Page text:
PATTERSON, MR. WILLIAM HARRY, almost a life-long figure in Kent cricket, died on May 3, aged 87. An exceptionally sound and skilful batsman, he could produce his best form without previous practice in first-class cricket. For many years, owing to the calls on his time as a solicitor, he got practically no county cricket until late in the season, but then he was as likely as anyone to make a big score. He was elected captain of Kent for the second half of the season four times. Playing with a very straight bat and watching the ball carefully, he surpassed most of his amateur contemporaries on the sticky turf so often experienced in the days before pitches underwent over-elaborate preparation.
Born at the Royal Military College, Sandhurst, on March 11, 1859, Harry Patterson, after some years at school in Ramsgate, gained a place in the Harrow eleven, and, proceeding to Oxford, played a big part in a victory over Cambridge by 135 runs in 1881. The Light Blues, very strong with three Studds and A. G. Steel, were expected to gain a fourth consecutive victory, but the Oxford fast bowler, A. H. Evans, took thirteen wickets for ten runs apiece. His second effort came after Patterson, going in first, played so admirably for five hours, despite having a finger broken, that he carried out his bat for 107. Besides this heroic display, Patterson gave further help. Early in the innings C. F. H. Leslie played a ball back to A. F. J. Ford, who, over six feet in height, reached up, took it with one hand, and threw the ball up. Leslie walked towards the pavilion, but Patterson, not satisfied that it was a catch, appealed to Farrands, the umpire, who decided in favour of the batsman. Leslie raised a score of 8 to 70.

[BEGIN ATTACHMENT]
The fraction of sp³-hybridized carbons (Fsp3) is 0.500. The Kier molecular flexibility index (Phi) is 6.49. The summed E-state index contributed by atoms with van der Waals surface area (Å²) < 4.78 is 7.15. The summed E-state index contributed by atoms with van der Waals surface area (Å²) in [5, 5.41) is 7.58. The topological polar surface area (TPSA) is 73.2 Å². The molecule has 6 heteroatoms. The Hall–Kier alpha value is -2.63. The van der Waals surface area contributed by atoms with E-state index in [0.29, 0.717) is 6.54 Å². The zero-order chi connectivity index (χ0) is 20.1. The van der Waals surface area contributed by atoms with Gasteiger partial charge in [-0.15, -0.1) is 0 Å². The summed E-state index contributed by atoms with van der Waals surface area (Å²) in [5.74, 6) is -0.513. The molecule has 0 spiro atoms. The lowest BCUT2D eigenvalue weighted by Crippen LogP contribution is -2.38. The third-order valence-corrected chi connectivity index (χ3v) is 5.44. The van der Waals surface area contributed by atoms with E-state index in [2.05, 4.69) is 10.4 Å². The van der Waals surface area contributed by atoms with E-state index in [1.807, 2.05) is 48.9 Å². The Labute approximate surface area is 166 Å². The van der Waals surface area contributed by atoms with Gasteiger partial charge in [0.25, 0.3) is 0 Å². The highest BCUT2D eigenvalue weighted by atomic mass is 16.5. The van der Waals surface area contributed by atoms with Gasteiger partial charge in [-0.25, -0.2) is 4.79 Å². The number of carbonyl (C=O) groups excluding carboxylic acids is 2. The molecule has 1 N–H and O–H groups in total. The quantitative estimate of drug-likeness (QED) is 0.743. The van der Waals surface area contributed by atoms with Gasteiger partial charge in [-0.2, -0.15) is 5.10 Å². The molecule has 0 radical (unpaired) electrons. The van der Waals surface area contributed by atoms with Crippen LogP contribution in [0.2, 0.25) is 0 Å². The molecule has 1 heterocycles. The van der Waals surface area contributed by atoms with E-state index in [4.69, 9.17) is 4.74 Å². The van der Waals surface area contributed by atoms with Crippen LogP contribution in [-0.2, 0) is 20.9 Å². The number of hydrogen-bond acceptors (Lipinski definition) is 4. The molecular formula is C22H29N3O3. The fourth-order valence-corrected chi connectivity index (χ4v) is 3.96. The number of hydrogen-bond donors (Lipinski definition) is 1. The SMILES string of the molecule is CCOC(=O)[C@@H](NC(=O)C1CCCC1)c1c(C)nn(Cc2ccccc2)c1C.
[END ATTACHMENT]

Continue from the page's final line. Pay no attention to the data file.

During twenty years, from 1880, Patterson made 6,902 runs for Kent, and in three seasons his average exceeded 40, the best being 49 in 1885. His highest innings was 181 against Somerset at Taunton in 1896; he and Lord Harris--who scored 119--put on 220 for the second wicket. Patterson shared in another stand of 220 against Somerset at Taunton two years later, when he made 111 and Alec Hearne 112, while against Gloucestershire at Gravesend in 1898 he and J. R. Mason (152) added 213 for the third wicket. He appeared for Gentlemen against Players four times in the eighties, and took part in Kent's victory over the Australians at Canterbury in 1884, the only success by a county against the touring teams of that season and 1882. At the time of Patterson's death, F. A. MacKinnon, Stanley Christopherson, M. C. Kemp and Alec Hearne were survivors of that triumphant eleven. Often serving on the M.C.C. Committee--first in 1893--he for some years was an auditor. After being Kent President he became a Vice-President and Trustee of the county club, retaining these offices until the end.